Cool and damp again? Rained yesterday. Had to drive all over town and back in the rain doing my pickups. Didn’t get the violent downpour that the weather liars were predicting, but did get some.
So I did my pickups as soon as they were open and made it back to pick up D2 for some together time. We couldn’t find the stuff for the project she wanted to do in her bedroom, so she taught me how to play chess instead. WEEEELLLLLLLL…… Taught me how to move the pieces anyway. Mom says I played as a young kid, but I don’t have any memory of it. May be that I lost it after one of the blows to the head? Don’t know, can’t worry about it. Had fun. Played two games and she beat me both times. She loved it. D1 got home from school and that was that, but I had her for over an hour, all to myself. Because of holidays from school and the trip up to the lake house, I missed the last couple of weeks. And jeez, I’m happy about a single hour… which is kinda F’ed up when you think too much about it.
Anyway, busier than a one armed paper hanger today. This morning I’m headed to my client’s house. Painters are there, and I need to pull a few TVs down to keep them safe and paint free. Also, they’re having some network issues that I need to look at. Then back to town to finish my pickups. More stuff for the house and for my shop. I got a ‘tombstone’ stick welding machine for about half to one quarter of what they normally go for, and I’ve always wanted one. They are great for heavier steel welding that MIG really isn’t the best choice for. Granted that in the shop I’ve also got a Miller 250 welding machine and it has the capacity to do some pretty heavy welding in steel and even heavy welds in aluminum with the spool gun, the stick welder and some long leads let you do a bunch of stuff that is much harder with the MIG process. Working outside on a fence is just one example, or a dock…
So how to slickly transition to a prepper topic??? Well, I’ve talked before about fixing things, and making things as a valuable skill any time, but especially in hard times. If you can build stuff you can make it for yourself and save money, fix it yourself and save the replacement or repair costs, or make and fix stuff for other people. Here in the oil patch, I’m the least likely guy to bust out a welder and fab up something big, but I’ve made a ton of smaller stuff for myself and occasionally for others. I built the security bar door for my rent house, for example. I made it in a style that complimented the craftsman style of the door and it came out really well. I’ve made furniture for the house, some that we still use every day. I’ve made or modified tools for my workshop, and fixed tools as well.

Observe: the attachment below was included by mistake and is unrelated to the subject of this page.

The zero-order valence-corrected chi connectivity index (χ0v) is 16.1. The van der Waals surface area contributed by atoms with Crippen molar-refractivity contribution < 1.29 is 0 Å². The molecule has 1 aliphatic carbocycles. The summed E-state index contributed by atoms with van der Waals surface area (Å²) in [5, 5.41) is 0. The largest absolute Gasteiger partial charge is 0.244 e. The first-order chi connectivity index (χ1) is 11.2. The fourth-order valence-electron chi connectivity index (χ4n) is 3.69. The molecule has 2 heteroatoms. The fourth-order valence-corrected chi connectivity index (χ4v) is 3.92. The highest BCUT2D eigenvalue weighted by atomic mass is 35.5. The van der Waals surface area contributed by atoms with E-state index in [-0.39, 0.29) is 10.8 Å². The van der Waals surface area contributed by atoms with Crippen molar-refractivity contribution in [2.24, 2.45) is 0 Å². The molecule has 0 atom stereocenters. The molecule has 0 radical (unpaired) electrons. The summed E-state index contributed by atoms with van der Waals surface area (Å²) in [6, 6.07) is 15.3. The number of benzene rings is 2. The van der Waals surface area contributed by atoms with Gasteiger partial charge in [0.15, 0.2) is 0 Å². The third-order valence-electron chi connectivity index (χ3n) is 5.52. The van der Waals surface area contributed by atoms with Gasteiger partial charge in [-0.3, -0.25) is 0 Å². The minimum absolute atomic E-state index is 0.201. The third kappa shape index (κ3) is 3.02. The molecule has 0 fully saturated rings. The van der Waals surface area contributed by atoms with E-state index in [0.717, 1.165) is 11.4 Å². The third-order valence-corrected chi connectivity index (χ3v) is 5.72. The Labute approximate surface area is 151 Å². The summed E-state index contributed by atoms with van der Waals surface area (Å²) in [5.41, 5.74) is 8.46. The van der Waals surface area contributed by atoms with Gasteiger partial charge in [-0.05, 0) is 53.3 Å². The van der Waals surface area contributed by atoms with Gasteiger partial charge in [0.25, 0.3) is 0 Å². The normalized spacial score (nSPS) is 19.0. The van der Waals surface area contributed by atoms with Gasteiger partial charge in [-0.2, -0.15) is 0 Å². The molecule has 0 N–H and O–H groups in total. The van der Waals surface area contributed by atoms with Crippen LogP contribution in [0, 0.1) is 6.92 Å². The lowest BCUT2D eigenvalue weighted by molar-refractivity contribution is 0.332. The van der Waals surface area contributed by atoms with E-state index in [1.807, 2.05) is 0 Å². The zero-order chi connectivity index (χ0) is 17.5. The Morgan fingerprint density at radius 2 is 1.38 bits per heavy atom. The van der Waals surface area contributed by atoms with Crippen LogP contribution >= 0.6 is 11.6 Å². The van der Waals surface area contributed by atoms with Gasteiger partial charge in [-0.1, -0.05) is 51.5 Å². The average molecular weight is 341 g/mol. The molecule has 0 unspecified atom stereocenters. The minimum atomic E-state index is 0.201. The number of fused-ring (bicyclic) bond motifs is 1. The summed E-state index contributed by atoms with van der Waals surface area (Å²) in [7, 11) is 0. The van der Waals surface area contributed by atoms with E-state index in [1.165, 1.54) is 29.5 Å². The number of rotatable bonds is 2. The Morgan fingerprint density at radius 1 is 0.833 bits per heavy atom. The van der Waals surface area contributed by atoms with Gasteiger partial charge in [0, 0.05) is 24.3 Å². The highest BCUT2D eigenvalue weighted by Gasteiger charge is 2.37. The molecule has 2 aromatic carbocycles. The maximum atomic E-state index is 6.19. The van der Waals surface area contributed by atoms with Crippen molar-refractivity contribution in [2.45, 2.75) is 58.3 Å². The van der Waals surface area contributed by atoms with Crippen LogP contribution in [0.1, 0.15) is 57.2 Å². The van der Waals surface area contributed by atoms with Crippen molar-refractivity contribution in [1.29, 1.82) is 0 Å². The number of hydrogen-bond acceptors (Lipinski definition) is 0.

This new welding machine will just extend capabilities I have, and possibly make some ‘field’ work much easier. Working in metal isn’t any harder than working in wood, but the tools and techniques are different.
Whatever you have an interest or skill in making, or repairing, or building, I encourage you to get the tools and some supplies while you can, if you don’t already have them. It can be as simple as sewing by hand in leather, cloth, or web gear, or as complicated as 3D printing parts that aren’t available any more, due to supply chain or obsolescence. Timber frame construction, and hand wood work might be very useful if things go very far down the slope. There are some really interesting youtubers doing “green wood” or “traditional hand woodworking” or “bodging” that demonstrate the very high levels of functionality you can get in a ‘world built by hand’.
It doesn’t have to cost much. I get leather and cloth at the goodwill and the goodwill surplus for pennies. Purses, leather coats, leather clothes, belts, wallets, even boots, all provide raw materials. So do bed sheets, blankets, and most commonly, curtains and window treatments. A pair of work pants might not fit, but the heavy cotton duck or denim can be used for patching and reinforcing your pants. So many backpacks, book bags, and duffles are in the surplus bins that all can provide donor material for repairs to your gear or customizations. You can salvage buckles, straps, pads, and webbing from them too.
I grab small pieces of wood at thrift stores too. They are usually a walnut serving tray or a piece of teak used as decor, or some other nice but small wooden object. $1.20 per pound, and I’ve got some really nice walnut for small projects. There are a number of things you can reuse the plastic material of cutting boards for, like wear pads, or friction reducing pads. There are almost always plastic and wooden cutting boards at the thrifts.
You need the tools to take advantage of the materials, and the skills to make something useful. It’s not hard though. And if you are working with junk, or something already broken, the cost of failure is low.
Get some tools and try doing some things. While the resources are still abundant.
And stack what you need. Two is one, and one is none.